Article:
and feel the weight
of your soul’s sheer emptiness.

As the hours nudge closer
to the time you half expect,
even as you look back
with a few regrets, may you
be light as air, bright and happy,
because from hereon? You are free.
© joylenton

release - when the time comes poem excerpt (C) joylenton @poetryjoy.com

Our faith journey is a continual process of letting go of our extraneous stuff and holding tight to the hand of God. We release what doesn’t serve us well and receive the best He has in mind for us.

It takes wisdom and courage to let go but we don’t have to do it alone. God’s help is only a breath, a prayer away. Can I pray for you today, my friend? A load shared is a load lifted… ❤

release - letting go prayer (C) joylenton @poetryjoy.com

melody: how it echoes through nature and life

“There’s a melody in everything. And once you find the melody, then you connect immediately with the heart.” — Carlos Santana

Nature’s melody

I long to hear
the call of ancient sounds
from our primeval ancestry,
echoes of days
before our history scrawled
its way upon the page.

May birdsong beckon
me to a deeper
sense of belonging
and connectivity
to all sentient things.

May the swish
of sea washing waves
on sand become
a rhythmic melody,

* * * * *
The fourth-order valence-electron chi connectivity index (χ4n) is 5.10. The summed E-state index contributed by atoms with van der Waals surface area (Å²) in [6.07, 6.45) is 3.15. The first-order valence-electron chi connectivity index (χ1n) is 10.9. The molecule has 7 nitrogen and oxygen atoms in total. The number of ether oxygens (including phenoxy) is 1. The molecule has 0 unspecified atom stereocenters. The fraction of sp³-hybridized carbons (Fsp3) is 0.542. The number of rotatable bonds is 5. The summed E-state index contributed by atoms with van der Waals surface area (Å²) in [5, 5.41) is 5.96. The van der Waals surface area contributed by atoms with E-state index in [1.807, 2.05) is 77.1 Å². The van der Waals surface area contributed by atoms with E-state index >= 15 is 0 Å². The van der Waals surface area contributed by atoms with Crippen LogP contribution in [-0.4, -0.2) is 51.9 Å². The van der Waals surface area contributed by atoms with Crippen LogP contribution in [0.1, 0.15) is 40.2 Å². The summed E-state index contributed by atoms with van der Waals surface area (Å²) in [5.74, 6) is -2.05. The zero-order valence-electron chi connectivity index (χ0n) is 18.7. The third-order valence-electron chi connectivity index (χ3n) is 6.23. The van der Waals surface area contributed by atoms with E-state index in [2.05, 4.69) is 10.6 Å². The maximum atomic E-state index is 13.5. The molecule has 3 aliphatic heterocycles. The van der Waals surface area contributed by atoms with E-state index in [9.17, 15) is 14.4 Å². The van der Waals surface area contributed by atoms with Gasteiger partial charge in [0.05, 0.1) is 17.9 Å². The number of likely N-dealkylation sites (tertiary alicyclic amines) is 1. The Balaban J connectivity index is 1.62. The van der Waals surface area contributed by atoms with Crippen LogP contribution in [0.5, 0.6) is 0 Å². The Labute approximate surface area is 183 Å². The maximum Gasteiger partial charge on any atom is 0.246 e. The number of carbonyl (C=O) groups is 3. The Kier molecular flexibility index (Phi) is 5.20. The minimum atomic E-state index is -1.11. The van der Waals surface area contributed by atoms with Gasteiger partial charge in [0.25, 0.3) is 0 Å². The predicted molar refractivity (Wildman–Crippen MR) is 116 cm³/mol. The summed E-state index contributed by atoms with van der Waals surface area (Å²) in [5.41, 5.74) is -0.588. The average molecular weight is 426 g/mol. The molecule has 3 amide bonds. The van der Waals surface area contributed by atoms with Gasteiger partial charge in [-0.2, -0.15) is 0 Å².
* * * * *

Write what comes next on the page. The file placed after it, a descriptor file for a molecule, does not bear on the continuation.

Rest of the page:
like a heartbeat.

Let whispering wind
speak hushed words
I can only sense if I listen
mindfully, carefully,
with greater intent.

Let me allow
more space for creation’s song
to sing loud and long
repeatedly into my depleted
soul creativity.

May I ache for
understanding of nature’s
melody, while it breathes
and speaks soft
to every living
creature—and to me.
©joylenton

“Nature is man’s teacher. She unfolds her treasure to his search, unseals his eye, illumes his mind, and purifies his heart; an influence breathes from all the sights and sounds of her existence.” — Alfred Billings Street

“I arise today through
The strength of heaven:
The light of the sun,
The radiance of the moon,
The splendour of fire.
The speed of lightning,
The swiftness of wind,
The depth of the sea,
The stability of the earth,
The firmness of rock.”